Ten years Australian scientist and author Tim Flannery warned of the impacts of climate change in The Weather Makers. Last year he published Atmosphere of Hope.
Veronika Meduna travelled to Wanaka to ask Tim Flannery what has changed in the last decade and how natural processes could help strip carbon dioxide from the air and the oceans:
Read an edited snapshot of the conversation:
Tim Flannery: Ten years ago, we were at the beginning - or partway through, actually - a period where we were following the worst-case emissions scenario trajectory, the worst possible outcome people could imagine at the time. And we followed that for nearly a decade. Just now we’re starting to come out of that period, I think. We’ve had emissions flat-line for a couple of years so there’s the first glimmer of hope that we may be getting away from that worst case scenario. And of course in between we’ve had one failed attempt at making a global agreement and one successful attempt. So the Paris meeting was a great success. We finally have a global agreement on how to deal with climate change. So perhaps we’re beginning to see the glimmerings of hope now that we couldn’t see ten years ago…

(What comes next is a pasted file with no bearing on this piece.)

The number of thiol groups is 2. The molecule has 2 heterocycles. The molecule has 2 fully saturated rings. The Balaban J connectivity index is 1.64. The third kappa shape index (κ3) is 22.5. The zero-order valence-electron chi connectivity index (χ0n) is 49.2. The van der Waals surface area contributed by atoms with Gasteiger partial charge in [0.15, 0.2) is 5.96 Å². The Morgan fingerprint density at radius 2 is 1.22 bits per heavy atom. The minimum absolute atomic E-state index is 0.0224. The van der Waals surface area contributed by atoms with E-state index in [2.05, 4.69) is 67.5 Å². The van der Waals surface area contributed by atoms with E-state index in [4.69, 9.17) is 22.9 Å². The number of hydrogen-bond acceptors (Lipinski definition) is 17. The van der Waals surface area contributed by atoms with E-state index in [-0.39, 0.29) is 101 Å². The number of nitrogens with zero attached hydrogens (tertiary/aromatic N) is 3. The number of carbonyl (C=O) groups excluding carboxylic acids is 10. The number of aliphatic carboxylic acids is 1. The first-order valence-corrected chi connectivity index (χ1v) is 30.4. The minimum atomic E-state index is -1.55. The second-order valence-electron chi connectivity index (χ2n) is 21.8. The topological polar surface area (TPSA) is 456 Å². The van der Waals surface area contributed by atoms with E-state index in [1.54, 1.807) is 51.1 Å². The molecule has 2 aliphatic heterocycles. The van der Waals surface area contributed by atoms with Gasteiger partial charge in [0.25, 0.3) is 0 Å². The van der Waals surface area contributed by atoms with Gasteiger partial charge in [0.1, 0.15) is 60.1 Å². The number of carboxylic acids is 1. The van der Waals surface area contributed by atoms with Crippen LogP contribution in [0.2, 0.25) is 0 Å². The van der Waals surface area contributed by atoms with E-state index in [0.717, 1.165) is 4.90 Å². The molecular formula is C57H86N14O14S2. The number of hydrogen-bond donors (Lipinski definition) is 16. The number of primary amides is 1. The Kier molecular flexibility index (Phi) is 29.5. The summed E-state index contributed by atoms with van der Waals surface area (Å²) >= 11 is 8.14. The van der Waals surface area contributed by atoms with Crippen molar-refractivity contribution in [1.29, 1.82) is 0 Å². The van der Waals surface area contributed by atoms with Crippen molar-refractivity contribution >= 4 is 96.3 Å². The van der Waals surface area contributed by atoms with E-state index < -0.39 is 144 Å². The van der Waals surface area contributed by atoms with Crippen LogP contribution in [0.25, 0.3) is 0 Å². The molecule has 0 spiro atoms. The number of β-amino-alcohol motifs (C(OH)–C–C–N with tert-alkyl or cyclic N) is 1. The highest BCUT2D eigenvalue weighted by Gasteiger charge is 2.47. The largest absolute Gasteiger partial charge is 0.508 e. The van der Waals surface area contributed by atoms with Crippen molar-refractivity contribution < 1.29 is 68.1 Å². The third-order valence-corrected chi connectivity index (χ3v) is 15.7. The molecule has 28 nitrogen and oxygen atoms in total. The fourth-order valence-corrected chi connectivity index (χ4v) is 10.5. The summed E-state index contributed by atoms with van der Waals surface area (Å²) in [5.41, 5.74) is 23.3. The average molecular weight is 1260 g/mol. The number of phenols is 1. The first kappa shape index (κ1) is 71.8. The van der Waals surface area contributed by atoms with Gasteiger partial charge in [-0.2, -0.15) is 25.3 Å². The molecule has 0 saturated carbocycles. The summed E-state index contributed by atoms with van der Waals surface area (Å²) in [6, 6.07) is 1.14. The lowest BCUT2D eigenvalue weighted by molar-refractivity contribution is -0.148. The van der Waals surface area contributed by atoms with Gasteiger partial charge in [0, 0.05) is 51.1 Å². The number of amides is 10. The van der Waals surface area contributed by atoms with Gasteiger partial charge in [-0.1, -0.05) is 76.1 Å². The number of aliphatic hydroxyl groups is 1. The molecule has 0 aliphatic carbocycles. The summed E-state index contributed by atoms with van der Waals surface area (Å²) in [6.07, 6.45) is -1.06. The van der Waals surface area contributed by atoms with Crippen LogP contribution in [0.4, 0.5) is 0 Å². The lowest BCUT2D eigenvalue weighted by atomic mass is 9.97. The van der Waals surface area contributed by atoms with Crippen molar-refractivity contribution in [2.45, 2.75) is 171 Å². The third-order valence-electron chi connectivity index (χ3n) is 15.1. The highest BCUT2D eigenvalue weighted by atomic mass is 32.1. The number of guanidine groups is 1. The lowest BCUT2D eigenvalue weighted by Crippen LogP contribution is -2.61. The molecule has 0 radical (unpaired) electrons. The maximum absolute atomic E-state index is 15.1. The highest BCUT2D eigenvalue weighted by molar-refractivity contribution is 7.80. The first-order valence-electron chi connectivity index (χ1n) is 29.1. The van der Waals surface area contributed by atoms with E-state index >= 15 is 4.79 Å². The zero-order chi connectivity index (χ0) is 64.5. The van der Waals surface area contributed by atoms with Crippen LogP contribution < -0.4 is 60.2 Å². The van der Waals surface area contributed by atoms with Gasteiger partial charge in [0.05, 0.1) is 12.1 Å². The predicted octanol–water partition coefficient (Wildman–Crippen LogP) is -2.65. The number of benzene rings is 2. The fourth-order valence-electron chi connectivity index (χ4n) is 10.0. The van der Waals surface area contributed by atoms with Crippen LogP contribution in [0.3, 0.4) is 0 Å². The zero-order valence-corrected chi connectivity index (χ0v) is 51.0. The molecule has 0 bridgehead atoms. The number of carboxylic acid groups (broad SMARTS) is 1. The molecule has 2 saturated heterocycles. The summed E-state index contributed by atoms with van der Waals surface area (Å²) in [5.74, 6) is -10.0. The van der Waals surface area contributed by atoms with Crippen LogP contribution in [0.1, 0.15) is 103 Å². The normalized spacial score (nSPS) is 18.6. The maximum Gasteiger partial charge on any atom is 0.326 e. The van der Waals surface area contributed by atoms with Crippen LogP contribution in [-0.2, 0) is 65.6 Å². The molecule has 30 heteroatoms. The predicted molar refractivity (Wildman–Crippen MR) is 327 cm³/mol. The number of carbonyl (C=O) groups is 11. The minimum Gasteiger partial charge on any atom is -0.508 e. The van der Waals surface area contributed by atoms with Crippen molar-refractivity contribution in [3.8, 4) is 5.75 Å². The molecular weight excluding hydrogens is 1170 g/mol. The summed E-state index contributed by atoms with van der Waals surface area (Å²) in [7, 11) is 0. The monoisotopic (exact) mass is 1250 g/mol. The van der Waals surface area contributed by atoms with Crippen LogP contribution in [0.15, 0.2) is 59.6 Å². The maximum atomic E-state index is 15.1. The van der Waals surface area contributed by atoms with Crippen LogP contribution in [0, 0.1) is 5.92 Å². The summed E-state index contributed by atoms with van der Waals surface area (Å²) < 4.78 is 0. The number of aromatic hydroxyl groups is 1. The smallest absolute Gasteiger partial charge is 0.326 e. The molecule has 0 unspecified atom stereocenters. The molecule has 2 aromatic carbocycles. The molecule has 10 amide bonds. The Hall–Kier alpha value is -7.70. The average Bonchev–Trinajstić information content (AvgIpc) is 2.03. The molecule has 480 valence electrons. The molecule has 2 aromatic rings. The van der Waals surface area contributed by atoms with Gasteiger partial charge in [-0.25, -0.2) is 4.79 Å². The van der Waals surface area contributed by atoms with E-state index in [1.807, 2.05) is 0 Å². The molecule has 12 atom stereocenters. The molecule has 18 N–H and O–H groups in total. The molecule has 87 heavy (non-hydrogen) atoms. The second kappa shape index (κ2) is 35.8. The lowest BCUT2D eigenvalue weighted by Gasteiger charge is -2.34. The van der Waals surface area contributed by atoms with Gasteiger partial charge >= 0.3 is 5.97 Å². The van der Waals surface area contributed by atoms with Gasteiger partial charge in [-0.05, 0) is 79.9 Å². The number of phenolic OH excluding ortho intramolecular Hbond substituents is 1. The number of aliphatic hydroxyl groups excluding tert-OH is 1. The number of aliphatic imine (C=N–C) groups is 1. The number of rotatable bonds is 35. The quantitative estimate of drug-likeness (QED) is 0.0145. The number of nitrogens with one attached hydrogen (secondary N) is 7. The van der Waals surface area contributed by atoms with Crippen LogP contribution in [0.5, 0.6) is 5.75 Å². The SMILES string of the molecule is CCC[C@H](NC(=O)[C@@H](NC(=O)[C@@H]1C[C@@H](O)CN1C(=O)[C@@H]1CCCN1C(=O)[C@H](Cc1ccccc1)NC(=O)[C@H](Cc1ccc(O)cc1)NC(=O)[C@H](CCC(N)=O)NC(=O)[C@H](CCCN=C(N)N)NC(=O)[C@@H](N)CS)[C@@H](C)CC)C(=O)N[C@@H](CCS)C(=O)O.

We have to contextualise that in this decade of lost opportunity that we've just passed through – which will have consequences for many, many years.
Veronika Meduna: In your latest book you take quite an optimistic approach. Optimistic is perhaps saying too much, but you are looking an outcome that… we can turn this around.
Tim Flannery: There is a significant amount of damage already done to the climate system and there’s a lot more that we’ve committed to because the accumulations in the atmosphere take time to accumulate the ultimate heat load they can actually maintain. We're in a situation where we’ve done quite a lot of damage, but I do see hope that we won’t go through that worst-case scenario of four degrees plus warming by the end of the century, which would be a catastrophe.